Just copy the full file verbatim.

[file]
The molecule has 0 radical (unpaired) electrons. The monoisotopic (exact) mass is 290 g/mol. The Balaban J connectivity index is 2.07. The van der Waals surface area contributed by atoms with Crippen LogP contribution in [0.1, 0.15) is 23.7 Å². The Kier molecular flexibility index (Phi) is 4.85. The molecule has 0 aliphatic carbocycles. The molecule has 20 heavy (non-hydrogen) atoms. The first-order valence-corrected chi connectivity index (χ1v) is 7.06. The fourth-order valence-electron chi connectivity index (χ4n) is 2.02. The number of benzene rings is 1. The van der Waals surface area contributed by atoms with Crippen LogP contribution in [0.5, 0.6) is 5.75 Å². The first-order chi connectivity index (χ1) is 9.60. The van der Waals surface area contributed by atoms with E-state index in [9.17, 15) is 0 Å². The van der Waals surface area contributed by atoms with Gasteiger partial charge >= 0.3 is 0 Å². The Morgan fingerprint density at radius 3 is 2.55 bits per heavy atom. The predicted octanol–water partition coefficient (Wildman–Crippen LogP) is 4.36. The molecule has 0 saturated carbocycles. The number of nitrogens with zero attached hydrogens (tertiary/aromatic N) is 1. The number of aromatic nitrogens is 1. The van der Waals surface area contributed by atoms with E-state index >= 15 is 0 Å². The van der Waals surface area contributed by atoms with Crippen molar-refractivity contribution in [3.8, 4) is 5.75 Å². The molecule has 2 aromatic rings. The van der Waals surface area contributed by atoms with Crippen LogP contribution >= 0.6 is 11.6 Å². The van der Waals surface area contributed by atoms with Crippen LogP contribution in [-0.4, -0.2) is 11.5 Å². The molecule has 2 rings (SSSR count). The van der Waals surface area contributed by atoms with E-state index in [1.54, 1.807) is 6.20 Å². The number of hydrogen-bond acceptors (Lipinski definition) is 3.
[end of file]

The molecule has 0 radical (unpaired) electrons. The monoisotopic (exact) mass is 290 g/mol. The Balaban J connectivity index is 2.07. The van der Waals surface area contributed by atoms with Crippen LogP contribution in [0.1, 0.15) is 23.7 Å². The Kier molecular flexibility index (Phi) is 4.85. The molecule has 0 aliphatic carbocycles. The molecule has 20 heavy (non-hydrogen) atoms. The first-order valence-corrected chi connectivity index (χ1v) is 7.06. The fourth-order valence-electron chi connectivity index (χ4n) is 2.02. The number of benzene rings is 1. The van der Waals surface area contributed by atoms with Crippen LogP contribution in [0.5, 0.6) is 5.75 Å². The first-order chi connectivity index (χ1) is 9.60. The van der Waals surface area contributed by atoms with E-state index in [9.17, 15) is 0 Å². The van der Waals surface area contributed by atoms with Gasteiger partial charge >= 0.3 is 0 Å². The Morgan fingerprint density at radius 3 is 2.55 bits per heavy atom. The predicted octanol–water partition coefficient (Wildman–Crippen LogP) is 4.36. The molecule has 0 saturated carbocycles. The number of nitrogens with zero attached hydrogens (tertiary/aromatic N) is 1. The number of aromatic nitrogens is 1. The van der Waals surface area contributed by atoms with E-state index >= 15 is 0 Å². The van der Waals surface area contributed by atoms with Crippen molar-refractivity contribution in [3.8, 4) is 5.75 Å². The molecule has 2 aromatic rings. The van der Waals surface area contributed by atoms with Crippen LogP contribution >= 0.6 is 11.6 Å². The van der Waals surface area contributed by atoms with Crippen LogP contribution in [-0.4, -0.2) is 11.5 Å². The molecule has 2 rings (SSSR count). The van der Waals surface area contributed by atoms with E-state index in [1.54, 1.807) is 6.20 Å². The number of hydrogen-bond acceptors (Lipinski definition) is 3.